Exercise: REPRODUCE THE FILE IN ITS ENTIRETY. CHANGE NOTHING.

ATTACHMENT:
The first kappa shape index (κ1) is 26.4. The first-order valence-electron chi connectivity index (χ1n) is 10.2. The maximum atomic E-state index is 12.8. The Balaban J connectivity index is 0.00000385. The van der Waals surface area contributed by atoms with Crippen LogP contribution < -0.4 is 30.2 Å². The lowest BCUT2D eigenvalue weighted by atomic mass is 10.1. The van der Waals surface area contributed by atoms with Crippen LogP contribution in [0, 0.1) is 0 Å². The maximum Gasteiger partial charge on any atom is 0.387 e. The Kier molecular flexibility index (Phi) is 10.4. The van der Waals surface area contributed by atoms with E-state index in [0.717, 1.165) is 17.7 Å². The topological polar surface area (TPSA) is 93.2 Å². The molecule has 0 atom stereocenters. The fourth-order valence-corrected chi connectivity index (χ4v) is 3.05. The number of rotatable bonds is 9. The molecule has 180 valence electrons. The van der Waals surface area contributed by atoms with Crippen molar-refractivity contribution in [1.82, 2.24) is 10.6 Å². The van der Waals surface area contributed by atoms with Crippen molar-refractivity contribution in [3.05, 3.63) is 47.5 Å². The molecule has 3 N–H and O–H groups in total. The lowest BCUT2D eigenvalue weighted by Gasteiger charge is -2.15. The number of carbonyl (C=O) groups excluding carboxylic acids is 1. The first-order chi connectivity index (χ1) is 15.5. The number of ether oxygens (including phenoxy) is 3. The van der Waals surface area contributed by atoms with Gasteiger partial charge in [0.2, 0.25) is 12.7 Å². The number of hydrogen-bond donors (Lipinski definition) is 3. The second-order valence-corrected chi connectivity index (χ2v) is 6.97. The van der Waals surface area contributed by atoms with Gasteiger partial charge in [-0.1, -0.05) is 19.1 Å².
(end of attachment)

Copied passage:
The first kappa shape index (κ1) is 26.4. The first-order valence-electron chi connectivity index (χ1n) is 10.2. The maximum atomic E-state index is 12.8. The Balaban J connectivity index is 0.00000385. The van der Waals surface area contributed by atoms with Crippen LogP contribution < -0.4 is 30.2 Å². The lowest BCUT2D eigenvalue weighted by atomic mass is 10.1. The van der Waals surface area contributed by atoms with Crippen LogP contribution in [0, 0.1) is 0 Å². The maximum Gasteiger partial charge on any atom is 0.387 e. The Kier molecular flexibility index (Phi) is 10.4. The van der Waals surface area contributed by atoms with E-state index in [0.717, 1.165) is 17.7 Å². The topological polar surface area (TPSA) is 93.2 Å². The molecule has 0 atom stereocenters. The fourth-order valence-corrected chi connectivity index (χ4v) is 3.05. The number of rotatable bonds is 9. The molecule has 180 valence electrons. The van der Waals surface area contributed by atoms with Crippen molar-refractivity contribution in [1.82, 2.24) is 10.6 Å². The van der Waals surface area contributed by atoms with Crippen molar-refractivity contribution in [3.05, 3.63) is 47.5 Å². The molecule has 3 N–H and O–H groups in total. The lowest BCUT2D eigenvalue weighted by Gasteiger charge is -2.15. The number of carbonyl (C=O) groups excluding carboxylic acids is 1. The first-order chi connectivity index (χ1) is 15.5. The number of ether oxygens (including phenoxy) is 3. The van der Waals surface area contributed by atoms with Gasteiger partial charge in [0.2, 0.25) is 12.7 Å². The number of hydrogen-bond donors (Lipinski definition) is 3. The second-order valence-corrected chi connectivity index (χ2v) is 6.97. The van der Waals surface area contributed by atoms with Gasteiger partial charge in [-0.1, -0.05) is 19.1 Å².